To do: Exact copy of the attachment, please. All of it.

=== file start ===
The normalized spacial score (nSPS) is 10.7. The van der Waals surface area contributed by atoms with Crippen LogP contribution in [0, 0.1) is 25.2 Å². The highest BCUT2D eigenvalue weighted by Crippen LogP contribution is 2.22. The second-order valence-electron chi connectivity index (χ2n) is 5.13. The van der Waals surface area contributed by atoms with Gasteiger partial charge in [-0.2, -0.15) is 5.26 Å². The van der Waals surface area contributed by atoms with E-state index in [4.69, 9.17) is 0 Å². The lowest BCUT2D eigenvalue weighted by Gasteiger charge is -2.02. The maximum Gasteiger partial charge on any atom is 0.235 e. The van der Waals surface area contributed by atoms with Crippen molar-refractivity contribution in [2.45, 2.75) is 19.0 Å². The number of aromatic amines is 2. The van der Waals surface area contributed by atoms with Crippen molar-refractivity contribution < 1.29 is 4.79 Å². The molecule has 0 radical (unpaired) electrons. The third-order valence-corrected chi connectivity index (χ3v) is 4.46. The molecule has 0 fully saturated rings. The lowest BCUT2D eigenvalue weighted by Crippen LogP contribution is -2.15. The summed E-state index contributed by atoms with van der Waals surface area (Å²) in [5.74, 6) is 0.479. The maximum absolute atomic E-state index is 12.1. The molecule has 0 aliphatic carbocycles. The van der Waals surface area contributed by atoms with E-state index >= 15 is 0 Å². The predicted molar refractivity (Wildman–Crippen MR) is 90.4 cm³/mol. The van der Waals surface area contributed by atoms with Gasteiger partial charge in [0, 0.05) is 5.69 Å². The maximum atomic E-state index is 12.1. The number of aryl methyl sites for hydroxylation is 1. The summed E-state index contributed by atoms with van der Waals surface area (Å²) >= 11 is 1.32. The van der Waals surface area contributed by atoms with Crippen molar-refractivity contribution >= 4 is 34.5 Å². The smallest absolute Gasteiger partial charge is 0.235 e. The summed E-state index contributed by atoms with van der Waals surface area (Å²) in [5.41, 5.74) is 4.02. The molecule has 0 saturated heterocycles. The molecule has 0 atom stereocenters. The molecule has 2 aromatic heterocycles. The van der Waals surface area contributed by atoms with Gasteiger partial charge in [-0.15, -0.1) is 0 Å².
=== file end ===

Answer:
The normalized spacial score (nSPS) is 10.7. The van der Waals surface area contributed by atoms with Crippen LogP contribution in [0, 0.1) is 25.2 Å². The highest BCUT2D eigenvalue weighted by Crippen LogP contribution is 2.22. The second-order valence-electron chi connectivity index (χ2n) is 5.13. The van der Waals surface area contributed by atoms with Gasteiger partial charge in [-0.2, -0.15) is 5.26 Å². The van der Waals surface area contributed by atoms with E-state index in [4.69, 9.17) is 0 Å². The lowest BCUT2D eigenvalue weighted by Gasteiger charge is -2.02. The maximum Gasteiger partial charge on any atom is 0.235 e. The van der Waals surface area contributed by atoms with Crippen molar-refractivity contribution in [2.45, 2.75) is 19.0 Å². The number of aromatic amines is 2. The van der Waals surface area contributed by atoms with Crippen molar-refractivity contribution < 1.29 is 4.79 Å². The molecule has 0 radical (unpaired) electrons. The third-order valence-corrected chi connectivity index (χ3v) is 4.46. The molecule has 0 fully saturated rings. The lowest BCUT2D eigenvalue weighted by Crippen LogP contribution is -2.15. The summed E-state index contributed by atoms with van der Waals surface area (Å²) in [5.74, 6) is 0.479. The maximum absolute atomic E-state index is 12.1. The molecule has 0 aliphatic carbocycles. The van der Waals surface area contributed by atoms with E-state index >= 15 is 0 Å². The predicted molar refractivity (Wildman–Crippen MR) is 90.4 cm³/mol. The van der Waals surface area contributed by atoms with Gasteiger partial charge in [0, 0.05) is 5.69 Å². The maximum atomic E-state index is 12.1. The number of aryl methyl sites for hydroxylation is 1. The summed E-state index contributed by atoms with van der Waals surface area (Å²) >= 11 is 1.32. The van der Waals surface area contributed by atoms with Crippen molar-refractivity contribution >= 4 is 34.5 Å². The smallest absolute Gasteiger partial charge is 0.235 e. The summed E-state index contributed by atoms with van der Waals surface area (Å²) in [5.41, 5.74) is 4.02. The molecule has 0 saturated heterocycles. The molecule has 0 atom stereocenters. The molecule has 2 aromatic heterocycles. The van der Waals surface area contributed by atoms with Gasteiger partial charge in [-0.15, -0.1) is 0 Å².